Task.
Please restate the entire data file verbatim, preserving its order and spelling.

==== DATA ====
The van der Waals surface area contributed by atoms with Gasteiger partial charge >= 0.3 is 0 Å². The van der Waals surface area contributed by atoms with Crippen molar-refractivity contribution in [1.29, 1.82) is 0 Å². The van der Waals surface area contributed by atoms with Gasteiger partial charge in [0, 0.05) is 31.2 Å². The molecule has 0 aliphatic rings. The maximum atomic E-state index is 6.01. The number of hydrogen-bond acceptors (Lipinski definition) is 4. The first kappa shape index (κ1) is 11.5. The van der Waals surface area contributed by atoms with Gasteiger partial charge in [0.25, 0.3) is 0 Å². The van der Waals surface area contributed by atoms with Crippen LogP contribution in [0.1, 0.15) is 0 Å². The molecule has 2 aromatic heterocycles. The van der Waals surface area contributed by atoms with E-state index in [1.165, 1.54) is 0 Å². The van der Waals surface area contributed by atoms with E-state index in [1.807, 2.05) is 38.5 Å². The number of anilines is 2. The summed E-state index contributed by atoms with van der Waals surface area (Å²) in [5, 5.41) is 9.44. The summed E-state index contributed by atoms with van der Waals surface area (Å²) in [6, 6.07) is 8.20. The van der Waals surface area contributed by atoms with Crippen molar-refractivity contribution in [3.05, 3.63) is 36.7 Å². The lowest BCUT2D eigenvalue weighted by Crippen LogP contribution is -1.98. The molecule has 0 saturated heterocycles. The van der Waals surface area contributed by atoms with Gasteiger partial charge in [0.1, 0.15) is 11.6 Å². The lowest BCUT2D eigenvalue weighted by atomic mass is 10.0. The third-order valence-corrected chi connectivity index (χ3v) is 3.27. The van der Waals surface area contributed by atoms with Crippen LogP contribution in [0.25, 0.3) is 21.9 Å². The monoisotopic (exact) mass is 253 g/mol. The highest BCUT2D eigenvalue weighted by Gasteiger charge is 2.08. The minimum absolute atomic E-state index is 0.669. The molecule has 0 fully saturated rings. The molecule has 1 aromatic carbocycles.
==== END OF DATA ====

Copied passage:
The van der Waals surface area contributed by atoms with Gasteiger partial charge >= 0.3 is 0 Å². The van der Waals surface area contributed by atoms with Crippen molar-refractivity contribution in [1.29, 1.82) is 0 Å². The van der Waals surface area contributed by atoms with Gasteiger partial charge in [0, 0.05) is 31.2 Å². The molecule has 0 aliphatic rings. The maximum atomic E-state index is 6.01. The number of hydrogen-bond acceptors (Lipinski definition) is 4. The first kappa shape index (κ1) is 11.5. The van der Waals surface area contributed by atoms with Gasteiger partial charge in [0.25, 0.3) is 0 Å². The van der Waals surface area contributed by atoms with Crippen LogP contribution in [0.1, 0.15) is 0 Å². The molecule has 2 aromatic heterocycles. The van der Waals surface area contributed by atoms with E-state index in [1.165, 1.54) is 0 Å². The van der Waals surface area contributed by atoms with E-state index in [1.807, 2.05) is 38.5 Å². The number of anilines is 2. The summed E-state index contributed by atoms with van der Waals surface area (Å²) in [5, 5.41) is 9.44. The summed E-state index contributed by atoms with van der Waals surface area (Å²) in [6, 6.07) is 8.20. The van der Waals surface area contributed by atoms with Crippen molar-refractivity contribution in [3.05, 3.63) is 36.7 Å². The lowest BCUT2D eigenvalue weighted by Crippen LogP contribution is -1.98. The molecule has 0 saturated heterocycles. The van der Waals surface area contributed by atoms with Gasteiger partial charge in [0.1, 0.15) is 11.6 Å². The lowest BCUT2D eigenvalue weighted by atomic mass is 10.0. The third-order valence-corrected chi connectivity index (χ3v) is 3.27. The van der Waals surface area contributed by atoms with Crippen LogP contribution in [0.25, 0.3) is 21.9 Å². The monoisotopic (exact) mass is 253 g/mol. The highest BCUT2D eigenvalue weighted by Gasteiger charge is 2.08. The minimum absolute atomic E-state index is 0.669. The molecule has 0 fully saturated rings. The molecule has 1 aromatic carbocycles.